27
    I'd go a step further: brain teasers are quite counterproductive to do in an interview. Having *any* of those is a sign of an inexperienced interviewer IMO.
    Arun Giridhar
    Ranch Hand

    Joined: Mar 10, 2012
    Posts: 142

    Ulf Dittmer wrote:I'd go a step further: brain teasers are quite counterproductive to do in an interview. Having *any* of those is a sign of an inexperienced interviewer IMO.


    I don't know where you from but brain teasers questions are normal at least they may ask how will you solve n-Rook , n-Queen or sudoku problem . I don't say it as inexperienced interviewer.
    Ulf Dittmer
    Marshal

    Joined: Mar 22, 2005
    Posts: 39578
        
      27
    Those are not what I would call brain teasers. They just require you to come up with an algorithm (which is pretty easy for a brute force approach). They don't need special insight, or lateral thinking - that's what makes a brain teaser IMO.
    Bear Bibeault
    Author and ninkuma
    Marshal

    Joined: Jan 10, 2002
    Posts: 60082
        
      65

    I've made my opinion on brain teasers known in other topics: worthless. I won't ask them, and I refuse to answer them.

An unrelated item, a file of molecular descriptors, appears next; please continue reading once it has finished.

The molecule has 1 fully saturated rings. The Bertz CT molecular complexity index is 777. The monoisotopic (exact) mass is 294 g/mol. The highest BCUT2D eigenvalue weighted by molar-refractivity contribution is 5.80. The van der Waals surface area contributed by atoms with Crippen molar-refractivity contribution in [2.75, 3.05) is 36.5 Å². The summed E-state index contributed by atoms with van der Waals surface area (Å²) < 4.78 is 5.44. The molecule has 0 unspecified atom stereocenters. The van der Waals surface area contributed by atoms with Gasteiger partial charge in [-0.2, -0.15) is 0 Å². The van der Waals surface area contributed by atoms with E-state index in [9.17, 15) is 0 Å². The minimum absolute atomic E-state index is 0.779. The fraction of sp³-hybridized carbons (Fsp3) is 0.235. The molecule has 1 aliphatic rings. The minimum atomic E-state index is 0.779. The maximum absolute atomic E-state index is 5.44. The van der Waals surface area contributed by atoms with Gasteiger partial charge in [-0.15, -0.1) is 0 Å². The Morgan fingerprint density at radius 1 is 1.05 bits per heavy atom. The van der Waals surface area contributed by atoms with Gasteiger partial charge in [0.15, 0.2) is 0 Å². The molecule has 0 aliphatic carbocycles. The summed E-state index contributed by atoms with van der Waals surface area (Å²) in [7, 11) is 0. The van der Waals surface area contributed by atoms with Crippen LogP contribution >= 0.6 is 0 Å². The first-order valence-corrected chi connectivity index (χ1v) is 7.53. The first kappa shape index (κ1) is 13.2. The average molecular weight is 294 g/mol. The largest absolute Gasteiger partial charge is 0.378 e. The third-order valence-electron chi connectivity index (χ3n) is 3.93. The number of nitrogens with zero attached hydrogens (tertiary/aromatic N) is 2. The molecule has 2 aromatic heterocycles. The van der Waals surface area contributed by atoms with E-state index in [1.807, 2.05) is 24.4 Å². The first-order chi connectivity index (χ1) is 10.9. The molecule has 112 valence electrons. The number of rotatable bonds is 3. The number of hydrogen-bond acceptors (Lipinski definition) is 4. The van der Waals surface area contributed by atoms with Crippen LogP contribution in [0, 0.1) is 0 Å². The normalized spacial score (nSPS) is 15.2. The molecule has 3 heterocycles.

Paul Clapham
    Bartender

    Joined: Oct 14, 2005
    Posts: 18167
        
        8

    Fortunately I've never had to answer (or ask) this question. But as I see it, it's a combination of "How good are you at Java" and "How good are you at self-promotion". Both of those questions provide useful information about traits which may or may not be relevant to the position being interviewed for. Presumably the interviewer would also be asking other questions which might clarify which of the two underlying questions was being answered by the candidate.
    Arun Giridhar
    Ranch Hand

    Joined: Mar 10, 2012
    Posts: 142

    Ulf Dittmer wrote:Those are not what I would call brain teasers. They just require you to come up with an algorithm (which is pretty easy for a brute force approach). They don't need special insight, or lateral thinking - that's what makes a brain teaser IMO.


    Yes , i said at least
    Monica. Shiralkar
    Ranch Hand

    Joined: Jul 07, 2012
    Posts: 541
    I just wanted to share my opinion. I have a lot of respect for people who did great deeds in java :the people who created java, people who create frameworks like struts,spring,people who created servers:tomcat,Jboss. I consider such people always very much higher than who do normal service industry development work.

    Just because someone rates themselves highly doesn't mean anyone is going to take them at their word without further investigation.



    I got the answer from this.

    Myke Enriq
    Ranch Hand

    Joined: Feb 13, 2012
    Posts: 102
    Answer 9 out of 10 , maybe 10 out of 10.